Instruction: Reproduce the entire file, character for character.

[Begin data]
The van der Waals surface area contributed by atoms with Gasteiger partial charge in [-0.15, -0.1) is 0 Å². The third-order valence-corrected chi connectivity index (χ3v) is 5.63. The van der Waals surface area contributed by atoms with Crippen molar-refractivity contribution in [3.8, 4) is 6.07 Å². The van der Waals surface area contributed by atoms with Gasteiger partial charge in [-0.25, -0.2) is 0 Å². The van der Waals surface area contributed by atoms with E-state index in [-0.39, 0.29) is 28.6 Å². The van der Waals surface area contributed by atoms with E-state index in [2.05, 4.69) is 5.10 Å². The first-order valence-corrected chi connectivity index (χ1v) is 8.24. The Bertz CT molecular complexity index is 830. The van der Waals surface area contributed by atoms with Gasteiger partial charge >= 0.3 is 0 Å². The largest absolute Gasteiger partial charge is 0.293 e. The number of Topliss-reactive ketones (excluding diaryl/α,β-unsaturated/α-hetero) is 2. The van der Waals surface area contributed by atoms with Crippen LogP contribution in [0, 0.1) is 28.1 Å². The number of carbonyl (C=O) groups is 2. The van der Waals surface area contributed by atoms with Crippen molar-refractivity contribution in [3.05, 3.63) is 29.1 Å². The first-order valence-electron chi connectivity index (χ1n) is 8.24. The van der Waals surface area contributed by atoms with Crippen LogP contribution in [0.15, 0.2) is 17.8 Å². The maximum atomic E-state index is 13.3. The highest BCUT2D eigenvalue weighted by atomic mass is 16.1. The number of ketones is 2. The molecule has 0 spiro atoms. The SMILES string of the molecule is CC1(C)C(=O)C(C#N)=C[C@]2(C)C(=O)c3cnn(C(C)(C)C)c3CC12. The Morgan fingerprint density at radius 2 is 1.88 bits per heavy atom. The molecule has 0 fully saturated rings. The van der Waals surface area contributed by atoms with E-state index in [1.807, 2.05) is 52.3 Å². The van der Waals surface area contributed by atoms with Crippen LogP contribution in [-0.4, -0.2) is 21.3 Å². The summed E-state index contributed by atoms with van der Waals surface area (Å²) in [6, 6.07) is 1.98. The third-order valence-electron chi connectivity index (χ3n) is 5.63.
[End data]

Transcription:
The van der Waals surface area contributed by atoms with Gasteiger partial charge in [-0.15, -0.1) is 0 Å². The third-order valence-corrected chi connectivity index (χ3v) is 5.63. The van der Waals surface area contributed by atoms with Crippen molar-refractivity contribution in [3.8, 4) is 6.07 Å². The van der Waals surface area contributed by atoms with Gasteiger partial charge in [-0.25, -0.2) is 0 Å². The van der Waals surface area contributed by atoms with E-state index in [-0.39, 0.29) is 28.6 Å². The van der Waals surface area contributed by atoms with E-state index in [2.05, 4.69) is 5.10 Å². The first-order valence-corrected chi connectivity index (χ1v) is 8.24. The Bertz CT molecular complexity index is 830. The van der Waals surface area contributed by atoms with Gasteiger partial charge >= 0.3 is 0 Å². The largest absolute Gasteiger partial charge is 0.293 e. The number of Topliss-reactive ketones (excluding diaryl/α,β-unsaturated/α-hetero) is 2. The van der Waals surface area contributed by atoms with Crippen LogP contribution in [0, 0.1) is 28.1 Å². The number of carbonyl (C=O) groups is 2. The van der Waals surface area contributed by atoms with Crippen molar-refractivity contribution in [3.05, 3.63) is 29.1 Å². The first-order valence-electron chi connectivity index (χ1n) is 8.24. The van der Waals surface area contributed by atoms with Crippen LogP contribution in [0.15, 0.2) is 17.8 Å². The maximum atomic E-state index is 13.3. The highest BCUT2D eigenvalue weighted by atomic mass is 16.1. The number of ketones is 2. The molecule has 0 spiro atoms. The SMILES string of the molecule is CC1(C)C(=O)C(C#N)=C[C@]2(C)C(=O)c3cnn(C(C)(C)C)c3CC12. The Morgan fingerprint density at radius 2 is 1.88 bits per heavy atom. The molecule has 0 fully saturated rings. The van der Waals surface area contributed by atoms with E-state index in [1.807, 2.05) is 52.3 Å². The van der Waals surface area contributed by atoms with Crippen LogP contribution in [-0.4, -0.2) is 21.3 Å². The summed E-state index contributed by atoms with van der Waals surface area (Å²) in [6, 6.07) is 1.98. The third-order valence-electron chi connectivity index (χ3n) is 5.63.